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CHICAGO (Reuters) - Heavy rains caused flooding that forced hundreds of evacuations in Indiana, and a tornado raked Chicago's suburbs on Saturday as violent thunderstorms pummeled the already soggy U.S. heartland, authorities said.
The U.S. Coast Guard was called out to help rescue stranded homeowners and motorists, and near-record flooding was forecast for rivers and creeks in western and central Indiana.
"We are getting a lot of rain and water. There are a lot of roads that are impassable. We are urging people to sit tight and stay off the roads," said John Erickson of Indiana's Department of Homeland Security.
Some roads and highways were inundated and part of Interstate 70 had washed away, Indiana authorities said.
No one had been seriously injured in the flooding but Indiana Gov. Mitch Daniels declared an emergency in 10 more counties, added to the 41 counties declared earlier.
Some dams were in jeopardy, according to local media reports, following the latest round of heavy spring storms that have delayed farmers' planting schedules in several U.S. heartland states.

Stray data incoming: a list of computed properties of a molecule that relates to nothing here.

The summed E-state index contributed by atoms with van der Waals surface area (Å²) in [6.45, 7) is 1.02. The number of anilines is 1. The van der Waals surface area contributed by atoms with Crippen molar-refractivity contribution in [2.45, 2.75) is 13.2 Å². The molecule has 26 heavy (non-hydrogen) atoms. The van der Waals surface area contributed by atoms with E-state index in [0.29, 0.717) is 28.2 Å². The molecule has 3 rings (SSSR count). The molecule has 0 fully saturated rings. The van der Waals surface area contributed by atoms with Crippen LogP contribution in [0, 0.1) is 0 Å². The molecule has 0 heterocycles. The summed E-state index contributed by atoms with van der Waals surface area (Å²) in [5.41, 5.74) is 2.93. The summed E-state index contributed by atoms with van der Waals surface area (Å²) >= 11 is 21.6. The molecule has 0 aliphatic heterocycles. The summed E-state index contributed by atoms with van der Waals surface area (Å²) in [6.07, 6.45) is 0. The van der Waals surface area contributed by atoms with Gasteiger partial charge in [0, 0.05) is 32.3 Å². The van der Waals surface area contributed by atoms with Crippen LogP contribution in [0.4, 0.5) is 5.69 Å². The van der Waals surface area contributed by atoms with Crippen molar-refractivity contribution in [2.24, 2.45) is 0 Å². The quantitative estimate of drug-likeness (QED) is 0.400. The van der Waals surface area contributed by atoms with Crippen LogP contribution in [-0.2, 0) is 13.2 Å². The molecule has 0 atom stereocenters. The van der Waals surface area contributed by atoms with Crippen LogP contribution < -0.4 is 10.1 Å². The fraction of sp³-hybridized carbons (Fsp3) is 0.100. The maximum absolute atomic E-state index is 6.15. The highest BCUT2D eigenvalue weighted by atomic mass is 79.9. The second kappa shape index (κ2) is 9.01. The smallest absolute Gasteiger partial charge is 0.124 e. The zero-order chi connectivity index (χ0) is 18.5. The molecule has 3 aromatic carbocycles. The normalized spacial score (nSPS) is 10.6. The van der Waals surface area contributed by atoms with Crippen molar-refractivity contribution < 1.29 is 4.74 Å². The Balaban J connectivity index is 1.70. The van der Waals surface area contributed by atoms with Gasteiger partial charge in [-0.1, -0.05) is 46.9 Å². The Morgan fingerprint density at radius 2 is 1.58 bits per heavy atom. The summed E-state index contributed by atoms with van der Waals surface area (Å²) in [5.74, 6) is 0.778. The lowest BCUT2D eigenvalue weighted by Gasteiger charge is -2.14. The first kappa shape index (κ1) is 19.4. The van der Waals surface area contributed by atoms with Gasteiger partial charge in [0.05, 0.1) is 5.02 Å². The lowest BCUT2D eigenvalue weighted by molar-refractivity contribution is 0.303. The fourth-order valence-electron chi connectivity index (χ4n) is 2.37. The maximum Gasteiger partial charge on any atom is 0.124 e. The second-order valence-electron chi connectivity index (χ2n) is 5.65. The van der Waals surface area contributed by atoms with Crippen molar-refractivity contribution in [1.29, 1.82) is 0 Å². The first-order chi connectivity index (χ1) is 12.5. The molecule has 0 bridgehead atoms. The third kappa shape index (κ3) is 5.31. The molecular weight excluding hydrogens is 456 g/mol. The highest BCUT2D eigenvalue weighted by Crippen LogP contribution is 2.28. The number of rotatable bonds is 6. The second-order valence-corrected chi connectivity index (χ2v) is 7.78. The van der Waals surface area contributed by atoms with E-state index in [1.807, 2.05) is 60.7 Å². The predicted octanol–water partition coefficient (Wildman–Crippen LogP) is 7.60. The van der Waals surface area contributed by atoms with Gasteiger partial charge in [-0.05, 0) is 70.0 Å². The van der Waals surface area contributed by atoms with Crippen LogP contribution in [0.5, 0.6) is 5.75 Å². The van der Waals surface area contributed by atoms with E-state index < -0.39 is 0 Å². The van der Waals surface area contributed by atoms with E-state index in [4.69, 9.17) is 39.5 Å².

In Illinois, Saturday's storms were accompanied by at least one tornado that skipped across suburbs and farm fields South of Chicago.
The twister ripped roofs off several homes and apartment buildings, toppled semi-trailer trucks and tore down power lines, authorities said.
At least one person was injured and some 29,000 households were without power.
"We've had some reports of houses destroyed," said Andrew Krein of the National Weather Service.
Tornadoes also struck in Iowa and Wisconsin, capping a season that has seen a parade of storms spawning tornadoes, hail and destructive winds. According to the weather service, 112 people have died in tornadoes since the beginning of the year, the most in the United States in a decade.
Reporting by Andrew Stern and Doris Frankel; Editing by Chris Wilson